You’re listening to IoT Leaders, a podcast from Eseye, that shares real IoT stories from the field about digital transformation swings and misses, lessons learned, and innovation strategies that work. In each episode, you’ll hear our conversations with top digitization leaders on how IoT is changing the world for the better. Let IoT leaders be your guide to IoT, digital transformation, and innovation. Let’s get into the show.
Nick Earle (00:31):
Welcome to the latest episode of the IoT Leaders podcast, the podcast where we try and shine insight and light on the issues surrounding the complex world of IoT. I’m absolutely delighted in this episode, to introduce someone who I’ve worked with in a previous life, but we’ll come on to that. The CEO of Relayr, Josef Brunner. Josef, great to see you. How are you keeping?
Josef Brunner (00:55):
Good. And I’m excited to have that discussion with you. I’m always excited to talk to you.
Nick Earle (01:00):
Yeah, who knows where we’re going to go. I have no idea where this is going to go. I did mention in the intro that we’ve worked together. When I’m asked about serial entrepreneurs, I always say, well, A) god dammit “How do they do it? I’m really jealous.” And B) do I know any? And I say, well, I do know one very well, Josef Brunner. So Josef, just for our listeners who perhaps might not be familiar with your global fame and track record. Can you just maybe explain a little bit about your history?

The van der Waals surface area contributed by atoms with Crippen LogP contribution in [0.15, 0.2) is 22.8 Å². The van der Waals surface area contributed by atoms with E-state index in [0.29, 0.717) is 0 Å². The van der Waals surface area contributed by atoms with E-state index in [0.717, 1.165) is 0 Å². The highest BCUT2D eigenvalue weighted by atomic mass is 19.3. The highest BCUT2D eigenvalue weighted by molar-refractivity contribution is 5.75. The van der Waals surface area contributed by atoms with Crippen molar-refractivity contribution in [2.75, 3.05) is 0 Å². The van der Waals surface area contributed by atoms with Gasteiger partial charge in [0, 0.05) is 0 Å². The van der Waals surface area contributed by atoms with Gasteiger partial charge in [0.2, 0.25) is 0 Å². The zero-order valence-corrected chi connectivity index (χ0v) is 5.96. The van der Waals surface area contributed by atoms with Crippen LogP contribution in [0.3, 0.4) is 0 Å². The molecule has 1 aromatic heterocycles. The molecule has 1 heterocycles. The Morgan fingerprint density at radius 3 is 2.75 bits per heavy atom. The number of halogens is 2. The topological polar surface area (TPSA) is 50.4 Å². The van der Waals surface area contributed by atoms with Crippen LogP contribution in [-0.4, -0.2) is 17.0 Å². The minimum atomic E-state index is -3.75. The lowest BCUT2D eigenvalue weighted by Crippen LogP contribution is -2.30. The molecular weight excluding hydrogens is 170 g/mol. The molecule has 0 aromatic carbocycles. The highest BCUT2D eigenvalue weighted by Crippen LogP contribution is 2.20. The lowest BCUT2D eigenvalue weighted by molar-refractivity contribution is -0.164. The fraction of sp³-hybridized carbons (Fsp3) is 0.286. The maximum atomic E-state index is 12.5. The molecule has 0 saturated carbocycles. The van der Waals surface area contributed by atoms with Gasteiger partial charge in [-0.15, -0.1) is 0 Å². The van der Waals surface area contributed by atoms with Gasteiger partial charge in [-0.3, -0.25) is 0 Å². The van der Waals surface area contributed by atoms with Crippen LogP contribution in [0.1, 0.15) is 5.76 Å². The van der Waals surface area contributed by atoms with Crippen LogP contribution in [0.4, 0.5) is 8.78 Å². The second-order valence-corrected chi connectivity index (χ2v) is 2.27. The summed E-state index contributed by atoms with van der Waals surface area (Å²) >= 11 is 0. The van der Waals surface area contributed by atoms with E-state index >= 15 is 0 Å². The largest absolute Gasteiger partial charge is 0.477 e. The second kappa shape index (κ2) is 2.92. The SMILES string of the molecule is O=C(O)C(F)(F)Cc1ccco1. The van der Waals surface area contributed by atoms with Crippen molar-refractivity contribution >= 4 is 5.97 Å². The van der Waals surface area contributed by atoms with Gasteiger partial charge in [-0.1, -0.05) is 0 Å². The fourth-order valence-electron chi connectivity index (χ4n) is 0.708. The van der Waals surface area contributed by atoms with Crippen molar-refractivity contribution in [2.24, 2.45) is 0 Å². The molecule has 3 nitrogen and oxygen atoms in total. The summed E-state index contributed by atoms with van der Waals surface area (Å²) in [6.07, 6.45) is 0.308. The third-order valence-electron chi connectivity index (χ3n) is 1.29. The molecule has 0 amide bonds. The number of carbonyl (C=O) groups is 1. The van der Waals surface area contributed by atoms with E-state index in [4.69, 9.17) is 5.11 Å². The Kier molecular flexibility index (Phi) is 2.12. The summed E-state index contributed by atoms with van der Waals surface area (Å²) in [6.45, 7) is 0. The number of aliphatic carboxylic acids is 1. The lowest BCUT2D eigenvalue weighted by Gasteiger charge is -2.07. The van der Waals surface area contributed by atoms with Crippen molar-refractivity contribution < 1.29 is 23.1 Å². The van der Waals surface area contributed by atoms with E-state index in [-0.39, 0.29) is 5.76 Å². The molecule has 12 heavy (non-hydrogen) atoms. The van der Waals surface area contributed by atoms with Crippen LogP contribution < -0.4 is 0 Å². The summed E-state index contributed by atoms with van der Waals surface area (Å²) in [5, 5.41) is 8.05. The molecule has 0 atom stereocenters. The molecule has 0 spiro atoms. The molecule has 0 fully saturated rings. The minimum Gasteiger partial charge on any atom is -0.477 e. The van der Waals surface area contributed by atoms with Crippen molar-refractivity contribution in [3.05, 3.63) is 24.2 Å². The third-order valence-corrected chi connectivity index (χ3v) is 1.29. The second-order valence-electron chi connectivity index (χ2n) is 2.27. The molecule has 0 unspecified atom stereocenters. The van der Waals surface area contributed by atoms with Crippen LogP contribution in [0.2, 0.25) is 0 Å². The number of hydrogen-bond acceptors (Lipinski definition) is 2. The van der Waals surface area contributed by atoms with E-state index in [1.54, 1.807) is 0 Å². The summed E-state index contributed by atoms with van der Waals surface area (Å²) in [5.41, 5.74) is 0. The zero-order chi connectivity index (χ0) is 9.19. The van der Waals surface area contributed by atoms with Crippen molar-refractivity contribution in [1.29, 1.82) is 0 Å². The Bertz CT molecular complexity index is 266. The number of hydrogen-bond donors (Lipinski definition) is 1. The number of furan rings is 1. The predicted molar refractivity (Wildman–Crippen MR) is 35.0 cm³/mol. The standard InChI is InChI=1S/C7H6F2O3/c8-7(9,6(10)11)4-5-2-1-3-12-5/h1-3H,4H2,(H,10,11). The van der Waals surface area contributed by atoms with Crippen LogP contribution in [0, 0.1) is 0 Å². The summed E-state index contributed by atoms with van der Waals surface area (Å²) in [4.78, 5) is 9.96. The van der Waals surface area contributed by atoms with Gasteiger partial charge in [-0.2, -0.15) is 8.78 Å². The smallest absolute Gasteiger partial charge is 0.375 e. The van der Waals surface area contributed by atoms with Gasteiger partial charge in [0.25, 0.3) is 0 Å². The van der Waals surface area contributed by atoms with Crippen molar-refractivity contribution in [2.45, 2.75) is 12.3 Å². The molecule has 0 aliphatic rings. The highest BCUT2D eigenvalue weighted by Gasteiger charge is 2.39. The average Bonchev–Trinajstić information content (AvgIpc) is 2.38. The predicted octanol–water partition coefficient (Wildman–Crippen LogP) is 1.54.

Josef Brunner (01:33):
Yeah, sure. I will keep it short so we can focus on more important topics, because this is not about me. I love building companies. I do it since the age of 16, actually. The interesting thing, and maybe that’s of relevance for the discussion today is the starting point of my career was actually a market transformation. And one not too dissimilar to the one that we’ve seen today. My parents are craftsmen, actually bakers, and we had our own bakery. Back in the days, this is when supermarkets started to bake their own bread and the price point was just going down, and they got disrupted. They didn’t survive financially and economically. So we lost our house and that was my… It’s still my inner pain and my drive and my nucleus. And that’s how I got started. And this was with 16… 18, I could buy them a new house, which is still the biggest thing for me.